Thursday, May 6, 2010

Victory Court - Part 1

Proponents of moving the A's out of town like to say that Oakland has had no plan and is unprepared to work with the A's and MLB on a stadium. This is untrue. For nearly a year, Oakland officials have worked very diligently with Major League Baseball on addressing the needs of a new A's ballpark in Oakland, and they came up with three excellent waterfront sites. The three parcels, which include two new sites near Jack London Square, stack up very well with other new stadiums around Major League Baseball.

It's been 14 months since Commissioner Bud Selig appointed a three-person committee to study A's ballpark options. In the coming weeks, we're going to study the Oakland sites, too.

I'll start with my personal favorite, Victory Court. I believe that Victory Court has the least amount of potential headache, partly because one of its strengths is its proximity to several transit options. Also, it is within a redevelopment zone and Oakland's Lake Merritt Station Area which is located on the other side of 880 freeway and is being prepared by city officials for a big redevelopment push. Also the site is close to existing development, such as Jack London Square and the soon to be started Oak-to-9th project.

The first issue to study: How the heck are we going to get there?

For a detailed map of the area, click here.

As you can see, the map attempts to highlight the many access points to the Victory Court site. It is accessible by not just I-880, but also by the 980/24 and 580 freeways. Also, I circled (in teal) the public transit options in the area. The Lake Merritt BART station is threee blocks away. Amtrak is one block a way. Oakland's Ferry stop at Jack London Square is just four blocks away, and numerous bus lines cross the area. It is hard to estimate how many people will be taking transit as opposed to driving. The Giants estimate that 60% of their fans arrive via transit. That number may be attainable in the future for the A's at Victory Court, but even if just 30% of A's fans took public transit at first, it would .

Lets start with driving. In the map above, I color-coded the routes based on where people were coming from. Red represents Bay Bridge traffic. Orange Represents the I-80 corridor. Yellow represents Contra Costa County residents taking the 24 freeway. Blue is fans from Dublin/Pleasanton/Castro Valley traveling on I-580, and green represents fans taking the I-880. One of the great benefits of downtown Oakland and the Victory Court site is that they're not dependent on just one freeway or off-ramp. Fans coming from eastern Alameda County (Dublin, Pleasanton, Livermore, Castro Valley, etc) would take I-580 west. They could travel to I-980 and then get off at Jackson. Or, they could get exit I-980 at 11th, or 14th, to access downtown lots or restaurants in Old Oakland. They could get off on I-580 west at Lakeshore or Grand avenues and trvel around Lake Merritt on either side of the lake to access downtown to have dinner, park or walk. Fans coming from the east (I-80 corridor -- Berkeley, El Cerrito, Solano County and further northeast to Sacramento) could travel to I-980 and get off at Jackson, but they could also stay on I-880 and get off at Broadway. San Francisco fans can either take I-980 and get of at 11th or 14th street or also get off on Broadway. Fans from south of Oakland taking I-880 north into town, may use the 5th Street and Oak Street off-ramps.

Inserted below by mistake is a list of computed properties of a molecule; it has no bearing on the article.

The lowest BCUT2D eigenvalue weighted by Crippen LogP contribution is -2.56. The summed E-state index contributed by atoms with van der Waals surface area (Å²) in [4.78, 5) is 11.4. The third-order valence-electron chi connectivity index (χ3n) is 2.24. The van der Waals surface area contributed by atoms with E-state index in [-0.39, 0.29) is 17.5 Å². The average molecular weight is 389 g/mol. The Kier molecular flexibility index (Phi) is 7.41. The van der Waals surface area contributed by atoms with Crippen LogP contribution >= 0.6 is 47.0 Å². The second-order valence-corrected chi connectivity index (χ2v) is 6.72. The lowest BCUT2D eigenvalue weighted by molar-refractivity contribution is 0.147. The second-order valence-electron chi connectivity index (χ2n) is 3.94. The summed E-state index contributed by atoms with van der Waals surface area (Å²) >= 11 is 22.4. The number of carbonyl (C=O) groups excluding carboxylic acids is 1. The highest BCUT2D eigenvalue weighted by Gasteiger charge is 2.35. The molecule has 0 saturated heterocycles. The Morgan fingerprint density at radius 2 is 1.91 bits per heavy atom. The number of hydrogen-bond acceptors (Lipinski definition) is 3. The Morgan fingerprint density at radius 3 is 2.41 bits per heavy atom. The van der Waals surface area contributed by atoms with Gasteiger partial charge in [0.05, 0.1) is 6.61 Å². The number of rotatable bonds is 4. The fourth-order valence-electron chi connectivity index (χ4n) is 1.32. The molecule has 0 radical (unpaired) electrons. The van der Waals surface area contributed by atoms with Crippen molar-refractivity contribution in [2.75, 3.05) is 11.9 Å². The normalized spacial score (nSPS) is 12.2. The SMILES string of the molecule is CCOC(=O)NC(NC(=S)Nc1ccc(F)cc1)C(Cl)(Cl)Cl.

While there may need to be infrastructural adjustments around the area, especially for the 5th Street and Oak Street off-ramps, there is plenty of freeway access to lessen traffic in the area on gamedays and nights. In other words, there won't be just one access point.

Parking is another strength for the Victory Court site. There are over 15,000 available parking spaces within a 3/4 mile radius of the park. I got this information from the following 2 sources:

CEDA Downtown Oakland Parking Data
JLS Parking Information

Also, Laney College has over 1,500 spaces located directly across the I-880 freeway from the ballpark site, creating a total of about 16,000 spaces in the area. Spread out parking, like this site provides, allows greater pedestrian traffic to pass by the many businesses in the area. This pedestrian vibe also will increase the potential of underutilized Oakland streets to attract new businesses.

In conclusion, I feel that the ease of access to this site will best serve Oakland, the A's and fans alike. It's easy to get there and the buzz it will bring to the Jack London and downtown areas will be a significant boost to the local economy. In further posts, I will attempt to examine how this will be an economic boon, and how Oakland is in a great position to attract corporate sponsorships with a new venue. Oakland has the economic strength, political will and the desire of its citizens to make this happen. A year ago conventional wisdom had the city of Oakland left for dead in the battle to keep the A's. As usual, conventional wisdom was wrong.

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